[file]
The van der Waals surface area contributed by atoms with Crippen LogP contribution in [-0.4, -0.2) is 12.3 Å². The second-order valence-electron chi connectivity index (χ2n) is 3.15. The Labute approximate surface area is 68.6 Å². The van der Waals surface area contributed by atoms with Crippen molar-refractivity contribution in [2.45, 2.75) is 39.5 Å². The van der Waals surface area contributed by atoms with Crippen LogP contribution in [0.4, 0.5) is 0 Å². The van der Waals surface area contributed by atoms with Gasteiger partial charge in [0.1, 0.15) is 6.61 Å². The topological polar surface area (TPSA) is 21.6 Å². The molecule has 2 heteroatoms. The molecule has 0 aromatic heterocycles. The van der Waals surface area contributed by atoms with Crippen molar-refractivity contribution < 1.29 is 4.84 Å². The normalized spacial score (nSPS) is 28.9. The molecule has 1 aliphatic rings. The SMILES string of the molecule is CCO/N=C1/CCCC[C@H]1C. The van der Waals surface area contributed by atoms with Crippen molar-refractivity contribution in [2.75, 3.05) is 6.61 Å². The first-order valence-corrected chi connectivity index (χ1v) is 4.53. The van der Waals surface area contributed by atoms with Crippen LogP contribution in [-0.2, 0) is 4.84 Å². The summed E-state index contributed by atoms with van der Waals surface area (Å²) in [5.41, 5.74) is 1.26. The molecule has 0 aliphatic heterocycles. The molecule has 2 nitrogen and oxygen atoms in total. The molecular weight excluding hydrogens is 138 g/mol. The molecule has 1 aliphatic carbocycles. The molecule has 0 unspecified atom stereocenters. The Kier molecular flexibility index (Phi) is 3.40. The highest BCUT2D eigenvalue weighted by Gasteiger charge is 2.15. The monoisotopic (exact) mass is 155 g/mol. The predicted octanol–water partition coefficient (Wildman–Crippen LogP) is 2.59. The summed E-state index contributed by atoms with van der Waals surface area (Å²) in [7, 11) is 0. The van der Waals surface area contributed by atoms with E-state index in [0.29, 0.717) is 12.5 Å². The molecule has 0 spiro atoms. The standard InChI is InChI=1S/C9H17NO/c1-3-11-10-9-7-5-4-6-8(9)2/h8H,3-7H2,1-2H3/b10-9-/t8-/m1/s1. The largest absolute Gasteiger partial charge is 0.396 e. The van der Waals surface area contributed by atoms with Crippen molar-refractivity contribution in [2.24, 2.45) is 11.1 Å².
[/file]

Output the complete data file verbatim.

The van der Waals surface area contributed by atoms with Crippen LogP contribution in [-0.4, -0.2) is 12.3 Å². The second-order valence-electron chi connectivity index (χ2n) is 3.15. The Labute approximate surface area is 68.6 Å². The van der Waals surface area contributed by atoms with Crippen molar-refractivity contribution in [2.45, 2.75) is 39.5 Å². The van der Waals surface area contributed by atoms with Crippen LogP contribution in [0.4, 0.5) is 0 Å². The van der Waals surface area contributed by atoms with Gasteiger partial charge in [0.1, 0.15) is 6.61 Å². The topological polar surface area (TPSA) is 21.6 Å². The molecule has 2 heteroatoms. The molecule has 0 aromatic heterocycles. The van der Waals surface area contributed by atoms with Crippen molar-refractivity contribution < 1.29 is 4.84 Å². The normalized spacial score (nSPS) is 28.9. The molecule has 1 aliphatic rings. The SMILES string of the molecule is CCO/N=C1/CCCC[C@H]1C. The van der Waals surface area contributed by atoms with Crippen molar-refractivity contribution in [2.75, 3.05) is 6.61 Å². The first-order valence-corrected chi connectivity index (χ1v) is 4.53. The van der Waals surface area contributed by atoms with Crippen LogP contribution in [-0.2, 0) is 4.84 Å². The summed E-state index contributed by atoms with van der Waals surface area (Å²) in [5.41, 5.74) is 1.26. The molecule has 0 aliphatic heterocycles. The molecule has 2 nitrogen and oxygen atoms in total. The molecular weight excluding hydrogens is 138 g/mol. The molecule has 1 aliphatic carbocycles. The molecule has 0 unspecified atom stereocenters. The Kier molecular flexibility index (Phi) is 3.40. The highest BCUT2D eigenvalue weighted by Gasteiger charge is 2.15. The monoisotopic (exact) mass is 155 g/mol. The predicted octanol–water partition coefficient (Wildman–Crippen LogP) is 2.59. The summed E-state index contributed by atoms with van der Waals surface area (Å²) in [7, 11) is 0. The van der Waals surface area contributed by atoms with E-state index in [0.29, 0.717) is 12.5 Å². The molecule has 0 spiro atoms. The standard InChI is InChI=1S/C9H17NO/c1-3-11-10-9-7-5-4-6-8(9)2/h8H,3-7H2,1-2H3/b10-9-/t8-/m1/s1. The largest absolute Gasteiger partial charge is 0.396 e. The van der Waals surface area contributed by atoms with Crippen molar-refractivity contribution in [2.24, 2.45) is 11.1 Å².